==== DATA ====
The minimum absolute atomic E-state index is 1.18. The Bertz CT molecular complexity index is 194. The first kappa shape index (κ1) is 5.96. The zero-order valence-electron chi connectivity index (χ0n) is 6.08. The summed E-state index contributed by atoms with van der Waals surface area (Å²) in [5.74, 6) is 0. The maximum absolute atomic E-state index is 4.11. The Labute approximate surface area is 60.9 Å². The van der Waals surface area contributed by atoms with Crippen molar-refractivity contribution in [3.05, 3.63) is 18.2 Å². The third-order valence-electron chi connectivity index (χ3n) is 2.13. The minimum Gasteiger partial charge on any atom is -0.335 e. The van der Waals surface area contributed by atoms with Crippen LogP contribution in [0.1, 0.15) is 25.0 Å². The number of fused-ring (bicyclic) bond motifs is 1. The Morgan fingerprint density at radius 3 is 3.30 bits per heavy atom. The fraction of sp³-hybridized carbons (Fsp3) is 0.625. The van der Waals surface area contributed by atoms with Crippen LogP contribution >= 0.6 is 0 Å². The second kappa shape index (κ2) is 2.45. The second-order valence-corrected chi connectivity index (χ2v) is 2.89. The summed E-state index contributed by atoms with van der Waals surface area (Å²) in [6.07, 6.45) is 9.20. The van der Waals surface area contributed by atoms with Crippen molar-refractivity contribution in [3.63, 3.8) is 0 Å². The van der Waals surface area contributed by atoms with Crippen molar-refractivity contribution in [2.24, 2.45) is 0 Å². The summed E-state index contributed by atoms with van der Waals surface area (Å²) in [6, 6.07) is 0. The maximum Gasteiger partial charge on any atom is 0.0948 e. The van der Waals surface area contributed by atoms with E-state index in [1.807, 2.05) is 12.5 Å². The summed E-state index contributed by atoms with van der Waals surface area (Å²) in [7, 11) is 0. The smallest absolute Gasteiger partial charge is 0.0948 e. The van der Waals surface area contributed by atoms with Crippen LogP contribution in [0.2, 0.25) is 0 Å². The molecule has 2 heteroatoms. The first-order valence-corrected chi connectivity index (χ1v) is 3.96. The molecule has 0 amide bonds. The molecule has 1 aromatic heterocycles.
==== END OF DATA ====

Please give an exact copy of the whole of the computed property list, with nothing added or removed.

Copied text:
The minimum absolute atomic E-state index is 1.18. The Bertz CT molecular complexity index is 194. The first kappa shape index (κ1) is 5.96. The zero-order valence-electron chi connectivity index (χ0n) is 6.08. The summed E-state index contributed by atoms with van der Waals surface area (Å²) in [5.74, 6) is 0. The maximum absolute atomic E-state index is 4.11. The Labute approximate surface area is 60.9 Å². The van der Waals surface area contributed by atoms with Crippen molar-refractivity contribution in [3.05, 3.63) is 18.2 Å². The third-order valence-electron chi connectivity index (χ3n) is 2.13. The minimum Gasteiger partial charge on any atom is -0.335 e. The van der Waals surface area contributed by atoms with Crippen LogP contribution in [0.1, 0.15) is 25.0 Å². The number of fused-ring (bicyclic) bond motifs is 1. The Morgan fingerprint density at radius 3 is 3.30 bits per heavy atom. The fraction of sp³-hybridized carbons (Fsp3) is 0.625. The van der Waals surface area contributed by atoms with Crippen LogP contribution >= 0.6 is 0 Å². The second kappa shape index (κ2) is 2.45. The second-order valence-corrected chi connectivity index (χ2v) is 2.89. The summed E-state index contributed by atoms with van der Waals surface area (Å²) in [6.07, 6.45) is 9.20. The van der Waals surface area contributed by atoms with Crippen molar-refractivity contribution in [3.63, 3.8) is 0 Å². The van der Waals surface area contributed by atoms with Crippen molar-refractivity contribution in [2.24, 2.45) is 0 Å². The summed E-state index contributed by atoms with van der Waals surface area (Å²) in [6, 6.07) is 0. The maximum Gasteiger partial charge on any atom is 0.0948 e. The van der Waals surface area contributed by atoms with E-state index in [1.807, 2.05) is 12.5 Å². The summed E-state index contributed by atoms with van der Waals surface area (Å²) in [7, 11) is 0. The smallest absolute Gasteiger partial charge is 0.0948 e. The van der Waals surface area contributed by atoms with Crippen LogP contribution in [0.2, 0.25) is 0 Å². The molecule has 2 heteroatoms. The first-order valence-corrected chi connectivity index (χ1v) is 3.96. The molecule has 0 amide bonds. The molecule has 1 aromatic heterocycles.